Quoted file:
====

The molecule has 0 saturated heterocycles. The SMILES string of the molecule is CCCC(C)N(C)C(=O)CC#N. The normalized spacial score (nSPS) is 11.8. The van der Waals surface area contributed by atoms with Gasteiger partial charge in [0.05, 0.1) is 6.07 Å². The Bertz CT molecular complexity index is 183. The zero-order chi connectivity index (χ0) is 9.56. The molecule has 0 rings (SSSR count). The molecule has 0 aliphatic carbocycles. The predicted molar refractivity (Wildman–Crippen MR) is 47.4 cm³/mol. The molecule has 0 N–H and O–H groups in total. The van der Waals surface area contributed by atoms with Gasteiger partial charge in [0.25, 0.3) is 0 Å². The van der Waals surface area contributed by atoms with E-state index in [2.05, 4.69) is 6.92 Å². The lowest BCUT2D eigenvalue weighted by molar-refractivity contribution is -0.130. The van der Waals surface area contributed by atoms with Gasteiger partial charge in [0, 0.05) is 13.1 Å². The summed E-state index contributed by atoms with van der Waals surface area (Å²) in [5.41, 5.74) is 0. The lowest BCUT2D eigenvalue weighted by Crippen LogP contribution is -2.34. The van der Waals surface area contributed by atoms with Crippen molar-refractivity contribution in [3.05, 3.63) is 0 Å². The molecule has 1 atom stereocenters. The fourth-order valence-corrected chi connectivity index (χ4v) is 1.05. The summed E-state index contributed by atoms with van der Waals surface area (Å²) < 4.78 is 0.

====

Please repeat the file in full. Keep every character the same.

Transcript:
The molecule has 0 saturated heterocycles. The SMILES string of the molecule is CCCC(C)N(C)C(=O)CC#N. The normalized spacial score (nSPS) is 11.8. The van der Waals surface area contributed by atoms with Gasteiger partial charge in [0.05, 0.1) is 6.07 Å². The Bertz CT molecular complexity index is 183. The zero-order chi connectivity index (χ0) is 9.56. The molecule has 0 rings (SSSR count). The molecule has 0 aliphatic carbocycles. The predicted molar refractivity (Wildman–Crippen MR) is 47.4 cm³/mol. The molecule has 0 N–H and O–H groups in total. The van der Waals surface area contributed by atoms with Gasteiger partial charge in [0.25, 0.3) is 0 Å². The van der Waals surface area contributed by atoms with E-state index in [2.05, 4.69) is 6.92 Å². The lowest BCUT2D eigenvalue weighted by molar-refractivity contribution is -0.130. The van der Waals surface area contributed by atoms with Gasteiger partial charge in [0, 0.05) is 13.1 Å². The summed E-state index contributed by atoms with van der Waals surface area (Å²) in [5.41, 5.74) is 0. The lowest BCUT2D eigenvalue weighted by Crippen LogP contribution is -2.34. The van der Waals surface area contributed by atoms with Crippen molar-refractivity contribution in [3.05, 3.63) is 0 Å². The molecule has 1 atom stereocenters. The fourth-order valence-corrected chi connectivity index (χ4v) is 1.05. The summed E-state index contributed by atoms with van der Waals surface area (Å²) < 4.78 is 0.